Jonar Nader says that diplomacy is a waste of time. It is only useful when the other party has the upper hand. Otherwise, do what you know has to be done, even if you have to lose friends and infuriate people. Further below is a transcript of the video.
Here is the transcript:
Jennifer: If you are interested in leadership management and self development principles, check out a new book. Here’s the title of it, “How to Lose Friends & Infuriate People: Leadership in the Networked World”. The author of the book, Jonar Nader is my guest today, and thank you so much for joining us.
Jonar Nader: Hi, Jennifer, a pleasant day.
Jennifer: Why on earth did you choose this title?
Jonar Nader: Well, you know in the networked world, the world in which we live today, the fast-paced world there is a secret. And the secret is we have to understand opposites. And not only do we have to understand an opposite, we have to be able to do it simultaneously. For example, we all learn about fear. But we need to understand courage. Kids by the age of seven know fear inside out. But they forget to be taught about courage. We all understand focus. But, we need to learn about awareness, another opposite. And we need to do it simultaneously. So the title of the book says to someone, “Hang on man, I thought I was suppose to win friends?” I’m saying, “Yeah, but at the same time you have to also know the opposite.
Jennifer: Okay, in your book, you say “Diplomacy is a waste of time and there can be no argument about that.”Can you give us a concrete example?
Jonar Nader: Yeah, sure. Look, diplomacy says that we have to go through the motions and make sure we don’t hurt anyone’s feelings. And all these things and noble thoughts. But how many times do we sit in a meeting or we’re doing something whether it’d be at the federal level or in family when we all very well know that this isn’t going to work. We know this is a waste of time. We see these situations all the time. Where someone steals your life, we’re lying to each other. Our life is too precious to allow that to happen. So, diplomacy is only useful when it’s useful. But we need to also learn when we say, “No, this is enough. You’re stealing my life.” And when you steal someone’s life, what more theft of a highest order can you have than that.
Jennifer: Okay, let’s say for instance we have a meeting after this newscast. And one of the 15 people involved has messed up. And the viewers at home noticed it. Should our manager tell that person in the meeting?
Jonar Nader: Well …
Jennifer: … that they messed up or should the manger pull the person aside privately and – which would be being more diplomatic?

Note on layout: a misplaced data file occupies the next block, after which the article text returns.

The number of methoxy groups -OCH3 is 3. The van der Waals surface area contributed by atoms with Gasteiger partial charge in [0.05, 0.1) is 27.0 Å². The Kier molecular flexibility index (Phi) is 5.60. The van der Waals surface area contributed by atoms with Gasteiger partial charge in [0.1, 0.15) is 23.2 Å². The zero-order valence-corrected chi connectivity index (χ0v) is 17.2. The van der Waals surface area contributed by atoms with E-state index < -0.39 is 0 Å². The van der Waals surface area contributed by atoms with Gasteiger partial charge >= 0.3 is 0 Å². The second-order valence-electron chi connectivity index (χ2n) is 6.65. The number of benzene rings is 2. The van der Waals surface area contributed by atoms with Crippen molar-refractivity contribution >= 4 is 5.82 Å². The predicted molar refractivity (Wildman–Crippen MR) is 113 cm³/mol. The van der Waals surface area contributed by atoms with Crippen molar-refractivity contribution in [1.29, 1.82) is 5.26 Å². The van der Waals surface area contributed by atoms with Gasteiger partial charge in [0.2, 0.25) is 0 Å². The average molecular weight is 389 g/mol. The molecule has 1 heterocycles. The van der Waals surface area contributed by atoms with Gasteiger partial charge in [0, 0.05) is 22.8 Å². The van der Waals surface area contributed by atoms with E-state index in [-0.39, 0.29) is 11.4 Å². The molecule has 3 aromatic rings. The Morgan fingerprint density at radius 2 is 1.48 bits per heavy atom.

Jonar Nader: Well privately, it’s okay if it gets the job done. But it’s when we know that this isn’t getting the job done. We’re just glossing over. Life is too fast to gloss over things anymore. We don’t have time to come back to anything. So if you have touched on something and fix it now, you can be sure you won’t have time to come and fix it later.
Jennifer: What do you hope managers get from this book?
Jonar Nader: Well, one thing is that they understand the value of life. Today on Wall Street, people are just running around for bottom line figures. And what are they doing? They’re really only cheating themselves because Wall Street is a joke. And the sooner it blows up the better. (Laughter) What we need to do is to actually say, “What are we doing this for? Do we love the internet or do we love life or do we love baby powder?” Get on to what you love doing because there are so many people going home totally depressed, totally drained. And all they have at the end of the day is energy. And we set that away from them all in the aid of a bottom line. That is why you want the bottom line to look fabulous if actually people do what they believe they love to do. And I’m just saying, “Stand up and say excuse me, enough is enough.”
Jennifer: And not worry about losing friends. But you’re not saying the goal is to lose friends and infuriate people.
Jonar Nader: It’s to do what you know is right. To follow your heart but watch your back. This is a thing in this world, you know. For example – another opposite is that of – we know we say to people, “Be patient.” And we’re further taught to be patient. You know what? Impatience is absolutely wonderful because I’m the kind of manager when I say, “A glass of water and a drop of ink coming.” I’d rather say to someone. “Don’t you dare bring that drop of ink near me.” Whereas, other managers actually say, “Well let’s see how it goes.” And when the drop of ink dissipates, you try fishing that out then, totally impossible. So I want managers to stop the ink before it comes.
Jennifer: You know, I’m in trouble now for making this interview go too long. So, we’ll see what happens to me with the manager after this. Stick around, would you.
Jonar Nader: Yeah, sure.
Host 2: Thank you Jonar Nader. It’s only 6:46. I’ll wrap this up pretty fast. Just to have another look at today’s top story.